Water + sewers = slush fund | Feature | Chicago Reader

Water + sewers = slush fund 

As your water bill doubles, Mayor Emanuel siphons off millions to cover murky city expenses

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All summer long, in press conferences and at public hearings, Mayor Rahm Emanuel's budget refrain remained the same: no more accounting gimmicks and no new taxes.

"We have been doing smoke and mirrors on the budget and avoided taking control of our own future as a city," he said at a public budget hearing in Englewood in August. "That moment of reckoning is here."

But the mayor who vowed to bring honesty to the budgeting process continues to rely on one of the oldest tricks of them all: the water/sewer fund sleight of hand.

That's the one where the mayor says he's jacking up your water and sewer bill to pay for infrastructure and environmental protection—but then diverts millions of dollars a year to finance other city operations that have little direct connection to water, sewers, or protecting the lake.

In this case, Emanuel is proposing to double water and sewer fees over the next decade, an eventual increase of about $500 a year for the average household. Yet how much of that money will actually make it to the water and sewer system is hard to determine, since, despite Emanuel's promises of transparency, his first budget obscures what's being diverted.

A conservative estimate is that the mayor's 2012 budget will siphon off at least $70 million in water and sewer fees to cover other city spending, according to our analysis of budget documents and interviews with current and former city officials.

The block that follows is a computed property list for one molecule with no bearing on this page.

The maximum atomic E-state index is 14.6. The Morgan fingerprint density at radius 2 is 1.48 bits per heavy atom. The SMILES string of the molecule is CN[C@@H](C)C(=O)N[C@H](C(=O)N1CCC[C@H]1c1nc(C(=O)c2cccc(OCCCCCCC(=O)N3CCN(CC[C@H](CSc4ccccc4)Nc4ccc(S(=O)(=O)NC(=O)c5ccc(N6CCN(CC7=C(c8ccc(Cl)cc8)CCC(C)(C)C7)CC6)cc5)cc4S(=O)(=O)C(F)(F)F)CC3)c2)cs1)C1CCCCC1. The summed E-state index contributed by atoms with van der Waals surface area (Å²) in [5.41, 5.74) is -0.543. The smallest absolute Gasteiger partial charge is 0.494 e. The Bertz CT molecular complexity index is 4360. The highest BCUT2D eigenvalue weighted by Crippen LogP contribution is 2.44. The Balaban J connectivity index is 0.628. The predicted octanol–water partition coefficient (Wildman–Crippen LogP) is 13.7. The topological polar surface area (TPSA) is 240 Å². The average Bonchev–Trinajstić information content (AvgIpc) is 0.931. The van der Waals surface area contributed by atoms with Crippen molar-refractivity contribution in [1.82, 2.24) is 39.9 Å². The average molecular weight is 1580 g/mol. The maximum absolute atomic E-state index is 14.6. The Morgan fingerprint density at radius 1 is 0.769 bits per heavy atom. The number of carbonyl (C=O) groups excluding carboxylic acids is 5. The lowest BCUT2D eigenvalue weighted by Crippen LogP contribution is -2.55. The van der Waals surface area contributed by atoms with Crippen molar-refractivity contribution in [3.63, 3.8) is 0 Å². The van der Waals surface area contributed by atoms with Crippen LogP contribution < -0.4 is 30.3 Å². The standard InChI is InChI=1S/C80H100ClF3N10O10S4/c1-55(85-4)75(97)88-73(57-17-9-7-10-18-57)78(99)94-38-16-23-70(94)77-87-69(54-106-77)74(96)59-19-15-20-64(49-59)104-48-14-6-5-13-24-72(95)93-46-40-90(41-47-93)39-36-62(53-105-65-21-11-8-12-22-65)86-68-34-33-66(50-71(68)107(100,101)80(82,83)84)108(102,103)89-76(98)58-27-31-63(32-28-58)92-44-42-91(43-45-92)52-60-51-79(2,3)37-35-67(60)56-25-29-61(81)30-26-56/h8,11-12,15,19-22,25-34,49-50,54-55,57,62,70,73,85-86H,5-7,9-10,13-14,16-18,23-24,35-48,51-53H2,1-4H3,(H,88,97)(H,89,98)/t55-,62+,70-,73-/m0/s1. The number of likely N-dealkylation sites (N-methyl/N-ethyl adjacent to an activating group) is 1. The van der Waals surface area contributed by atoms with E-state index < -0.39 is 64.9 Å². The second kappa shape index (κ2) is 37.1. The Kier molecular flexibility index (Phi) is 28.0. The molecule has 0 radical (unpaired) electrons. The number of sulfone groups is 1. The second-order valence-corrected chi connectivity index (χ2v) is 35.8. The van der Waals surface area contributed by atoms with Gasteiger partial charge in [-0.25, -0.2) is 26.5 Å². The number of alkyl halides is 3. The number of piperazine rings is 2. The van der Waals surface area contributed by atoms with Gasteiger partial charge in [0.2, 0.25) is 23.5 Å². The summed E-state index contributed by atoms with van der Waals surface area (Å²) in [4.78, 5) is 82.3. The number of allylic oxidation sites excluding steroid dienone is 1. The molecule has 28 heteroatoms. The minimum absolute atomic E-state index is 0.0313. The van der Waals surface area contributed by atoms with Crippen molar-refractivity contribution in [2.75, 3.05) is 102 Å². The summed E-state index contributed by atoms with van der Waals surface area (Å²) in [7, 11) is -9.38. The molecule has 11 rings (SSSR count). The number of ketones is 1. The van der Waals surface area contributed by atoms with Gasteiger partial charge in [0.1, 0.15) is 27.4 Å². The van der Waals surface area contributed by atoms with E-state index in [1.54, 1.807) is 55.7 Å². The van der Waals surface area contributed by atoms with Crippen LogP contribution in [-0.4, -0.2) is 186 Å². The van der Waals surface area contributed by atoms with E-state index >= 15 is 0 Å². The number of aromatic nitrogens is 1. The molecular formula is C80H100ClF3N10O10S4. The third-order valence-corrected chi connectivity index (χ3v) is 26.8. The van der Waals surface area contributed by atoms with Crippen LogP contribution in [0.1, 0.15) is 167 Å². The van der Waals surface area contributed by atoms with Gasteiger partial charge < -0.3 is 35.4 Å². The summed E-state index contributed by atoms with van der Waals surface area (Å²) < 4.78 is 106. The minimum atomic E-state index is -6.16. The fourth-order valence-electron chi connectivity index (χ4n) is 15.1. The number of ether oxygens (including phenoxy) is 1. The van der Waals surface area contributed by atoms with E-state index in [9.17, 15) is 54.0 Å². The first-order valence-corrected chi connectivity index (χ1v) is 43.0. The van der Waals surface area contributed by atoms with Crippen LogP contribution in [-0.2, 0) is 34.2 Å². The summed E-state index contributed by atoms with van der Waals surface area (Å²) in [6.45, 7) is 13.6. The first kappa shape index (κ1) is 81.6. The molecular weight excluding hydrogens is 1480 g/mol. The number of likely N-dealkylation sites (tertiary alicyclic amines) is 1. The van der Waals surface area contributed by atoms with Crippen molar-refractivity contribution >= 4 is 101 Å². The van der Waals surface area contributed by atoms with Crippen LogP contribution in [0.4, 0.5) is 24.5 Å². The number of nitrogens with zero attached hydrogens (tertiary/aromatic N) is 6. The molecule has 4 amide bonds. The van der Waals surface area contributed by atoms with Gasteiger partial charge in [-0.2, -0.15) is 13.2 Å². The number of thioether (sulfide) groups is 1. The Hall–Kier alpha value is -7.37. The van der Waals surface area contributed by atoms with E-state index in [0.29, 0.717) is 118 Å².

That's roughly the same amount that Emanuel's predecessor, Mayor Richard Daley, appears to have moved out of the water and sewer funds in each of the last several years—though some former city officials say the total is probably far higher.

"This budget is the biggest shell game I've seen yet," says Second Ward alderman Robert Fioretti.

There's no question that hundreds of miles of leaky water and sewer lines are in desperate need of repair, and, as the mayor notes, fixing them could put thousands of people to work.

"This is a real issue—the infrastructure is crumbling," says Fioretti, who's dealt with more than 700 sewer cave-ins in his ward this year alone.

What's more, Emanuel's budget is balanced with a number of cost-cutting moves in addition to the water rate hike, including layoffs, police station closures, and reduced library hours.

And Emanuel isn't the first mayor to funnel water and sewer funds to other city operations. Daley was a master of the game.

That's why an official who worked for Daley for years describes the water and sewer money this way: "It's a big slush fund."

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